In theory ‘zero tolerance’ for sexual harassment at uni works. In practice it could be disastrous

What if you’re falsely accused

British universities are getting tougher on sexual harassment and hate crimes, with recommendations of a new zero tolerance rule, and the ability for universities to punish students accused of sexual crimes, even if police choose not to prosecute. But what if you’re wrongly accused?

When someone is accused of sexual harassment they have no right to anonymity like the accuser does. This means their names can be made public the second someone makes an accusation that is yet to be proven.

There is a history in the UK now of young men in university being accused of sexual harassment and their names being splashed across news platforms as “rapists” and “sex criminals” yet a court of law has not found them guilt yet. Where has innocent until proven guilty gone?

Now a new landmark report has been published which encourages universities in the UK to have a ‘zero-tolerance’ policy on sexual harassment and hate crimes. In practice it’s conceivable to conclude that this will result in unis being put under pressure to punish those who have been accused before a verdict has been passed.

Is it really that much of a reach to say it could soon be the case that the day you’re accused of sexual harassment could become your last day at university and your last chance of getting a degree for your chosen uni. This is worrying because it sets a dangerous precedent for punishing those who might not be found guilty and could have done nothing wrong.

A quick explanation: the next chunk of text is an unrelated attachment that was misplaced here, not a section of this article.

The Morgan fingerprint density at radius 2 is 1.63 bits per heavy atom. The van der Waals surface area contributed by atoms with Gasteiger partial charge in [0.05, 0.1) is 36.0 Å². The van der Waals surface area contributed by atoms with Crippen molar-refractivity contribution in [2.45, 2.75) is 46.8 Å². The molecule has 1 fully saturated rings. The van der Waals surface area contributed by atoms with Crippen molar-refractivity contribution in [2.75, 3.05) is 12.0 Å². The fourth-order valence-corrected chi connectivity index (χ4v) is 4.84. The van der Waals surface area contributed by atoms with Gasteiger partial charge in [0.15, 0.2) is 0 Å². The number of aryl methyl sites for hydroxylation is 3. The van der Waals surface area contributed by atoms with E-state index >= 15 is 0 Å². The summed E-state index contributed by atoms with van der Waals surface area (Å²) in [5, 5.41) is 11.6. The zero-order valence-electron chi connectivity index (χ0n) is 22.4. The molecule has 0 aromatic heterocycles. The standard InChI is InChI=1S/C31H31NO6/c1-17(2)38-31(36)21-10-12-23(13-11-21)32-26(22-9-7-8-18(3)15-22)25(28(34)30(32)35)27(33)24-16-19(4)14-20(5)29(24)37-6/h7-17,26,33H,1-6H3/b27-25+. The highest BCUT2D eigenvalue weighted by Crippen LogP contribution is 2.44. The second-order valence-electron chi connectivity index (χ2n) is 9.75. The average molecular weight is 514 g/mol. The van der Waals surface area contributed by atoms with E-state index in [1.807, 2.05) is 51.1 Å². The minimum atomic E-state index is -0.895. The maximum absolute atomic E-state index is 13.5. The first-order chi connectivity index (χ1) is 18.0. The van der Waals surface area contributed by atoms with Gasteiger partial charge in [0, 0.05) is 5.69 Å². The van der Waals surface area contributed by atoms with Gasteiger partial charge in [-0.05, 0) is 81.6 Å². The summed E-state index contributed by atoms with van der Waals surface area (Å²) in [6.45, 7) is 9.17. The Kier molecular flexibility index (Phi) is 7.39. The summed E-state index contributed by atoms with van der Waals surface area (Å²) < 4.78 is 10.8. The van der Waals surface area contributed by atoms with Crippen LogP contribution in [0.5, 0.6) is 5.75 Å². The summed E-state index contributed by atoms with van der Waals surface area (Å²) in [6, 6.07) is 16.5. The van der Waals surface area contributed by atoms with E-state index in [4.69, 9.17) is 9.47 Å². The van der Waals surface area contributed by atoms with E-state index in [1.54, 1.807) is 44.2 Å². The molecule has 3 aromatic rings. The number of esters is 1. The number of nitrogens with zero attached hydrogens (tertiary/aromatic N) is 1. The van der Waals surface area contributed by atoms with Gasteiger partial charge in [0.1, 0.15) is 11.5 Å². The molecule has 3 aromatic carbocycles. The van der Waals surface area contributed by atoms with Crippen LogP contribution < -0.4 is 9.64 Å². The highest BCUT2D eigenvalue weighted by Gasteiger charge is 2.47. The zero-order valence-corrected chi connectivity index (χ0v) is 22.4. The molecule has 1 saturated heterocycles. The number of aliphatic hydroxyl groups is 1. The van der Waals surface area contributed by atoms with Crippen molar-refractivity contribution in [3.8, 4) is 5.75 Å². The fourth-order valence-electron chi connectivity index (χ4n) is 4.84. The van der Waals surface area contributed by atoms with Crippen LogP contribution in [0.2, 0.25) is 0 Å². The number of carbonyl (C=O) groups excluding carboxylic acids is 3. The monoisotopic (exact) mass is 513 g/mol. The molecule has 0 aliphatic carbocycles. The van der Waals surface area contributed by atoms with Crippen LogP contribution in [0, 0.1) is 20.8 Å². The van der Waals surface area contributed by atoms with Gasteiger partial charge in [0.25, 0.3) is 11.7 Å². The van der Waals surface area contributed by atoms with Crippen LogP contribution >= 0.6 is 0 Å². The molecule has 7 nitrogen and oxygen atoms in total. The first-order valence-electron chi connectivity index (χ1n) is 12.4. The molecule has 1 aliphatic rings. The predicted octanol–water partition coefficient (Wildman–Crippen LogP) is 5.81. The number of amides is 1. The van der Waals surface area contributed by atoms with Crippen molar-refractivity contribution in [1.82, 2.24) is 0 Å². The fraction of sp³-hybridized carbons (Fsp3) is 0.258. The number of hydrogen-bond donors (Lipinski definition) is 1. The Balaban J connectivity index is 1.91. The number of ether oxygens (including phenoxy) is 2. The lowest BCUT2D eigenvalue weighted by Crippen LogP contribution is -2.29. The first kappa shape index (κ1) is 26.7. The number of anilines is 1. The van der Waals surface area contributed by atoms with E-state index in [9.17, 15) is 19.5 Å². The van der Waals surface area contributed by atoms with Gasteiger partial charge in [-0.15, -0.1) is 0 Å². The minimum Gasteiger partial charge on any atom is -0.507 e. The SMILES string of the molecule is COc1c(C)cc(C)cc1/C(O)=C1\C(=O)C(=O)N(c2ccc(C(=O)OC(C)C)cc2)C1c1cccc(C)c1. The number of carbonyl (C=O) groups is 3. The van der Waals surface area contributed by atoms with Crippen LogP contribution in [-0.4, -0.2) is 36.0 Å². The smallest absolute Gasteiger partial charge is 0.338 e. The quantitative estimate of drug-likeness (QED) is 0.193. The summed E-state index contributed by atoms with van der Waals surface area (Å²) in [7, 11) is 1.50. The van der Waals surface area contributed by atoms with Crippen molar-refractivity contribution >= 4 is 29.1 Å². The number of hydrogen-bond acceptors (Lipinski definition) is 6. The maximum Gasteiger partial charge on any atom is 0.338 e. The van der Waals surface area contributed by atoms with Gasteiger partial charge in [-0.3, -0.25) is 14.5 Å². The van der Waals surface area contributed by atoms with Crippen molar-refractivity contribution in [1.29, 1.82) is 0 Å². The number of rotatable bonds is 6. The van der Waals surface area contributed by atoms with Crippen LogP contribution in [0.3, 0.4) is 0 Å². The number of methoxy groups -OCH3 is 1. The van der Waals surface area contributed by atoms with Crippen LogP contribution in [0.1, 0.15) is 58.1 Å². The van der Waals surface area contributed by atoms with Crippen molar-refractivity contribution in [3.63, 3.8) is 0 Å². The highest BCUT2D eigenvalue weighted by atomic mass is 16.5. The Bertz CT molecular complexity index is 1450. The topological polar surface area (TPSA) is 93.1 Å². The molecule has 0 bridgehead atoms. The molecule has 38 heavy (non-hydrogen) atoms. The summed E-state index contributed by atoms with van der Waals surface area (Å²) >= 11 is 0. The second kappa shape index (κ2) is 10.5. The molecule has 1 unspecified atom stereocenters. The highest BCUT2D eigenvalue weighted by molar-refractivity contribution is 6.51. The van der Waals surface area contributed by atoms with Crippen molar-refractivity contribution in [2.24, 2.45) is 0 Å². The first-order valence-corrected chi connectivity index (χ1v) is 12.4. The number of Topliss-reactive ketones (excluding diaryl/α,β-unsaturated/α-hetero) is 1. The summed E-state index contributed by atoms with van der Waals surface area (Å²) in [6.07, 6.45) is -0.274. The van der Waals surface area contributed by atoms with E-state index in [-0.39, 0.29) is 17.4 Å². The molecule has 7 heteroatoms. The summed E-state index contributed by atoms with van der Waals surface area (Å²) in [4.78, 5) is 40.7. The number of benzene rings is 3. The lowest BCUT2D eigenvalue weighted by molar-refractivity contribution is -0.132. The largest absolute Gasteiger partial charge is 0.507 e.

It is what happened to the four men from Royal Agricultural University who were accused of gang raping a girl at a summer ball. It was later found that none of them were guilty. However, by the time the verdict was passed it was too late for the four men as they had already been kicked out of university and had their names and faces in every national tabloid labeled as “gang rapists”.

It means that any small company who has a public image to protect who never hire them, even though they committed no crime.

It’s important to remember that the anonymity laws for rape victims is of vital importance and gives security to those who needed it most. But allowing those accused of a sex crime to be punished by society before they have been prosecuted by a court of law is damaging in more ways than one. It can and does ruin lives before they have truly got started.

Obviously sexual violence and abuse is a huge issue on our campuses, but this report and recommendations will do nothing to properly address that. When false accusations are made, and especially at university, it can turn someone’s world upside down.

It’s possible to feel judged before you’ve even stepped in front of one.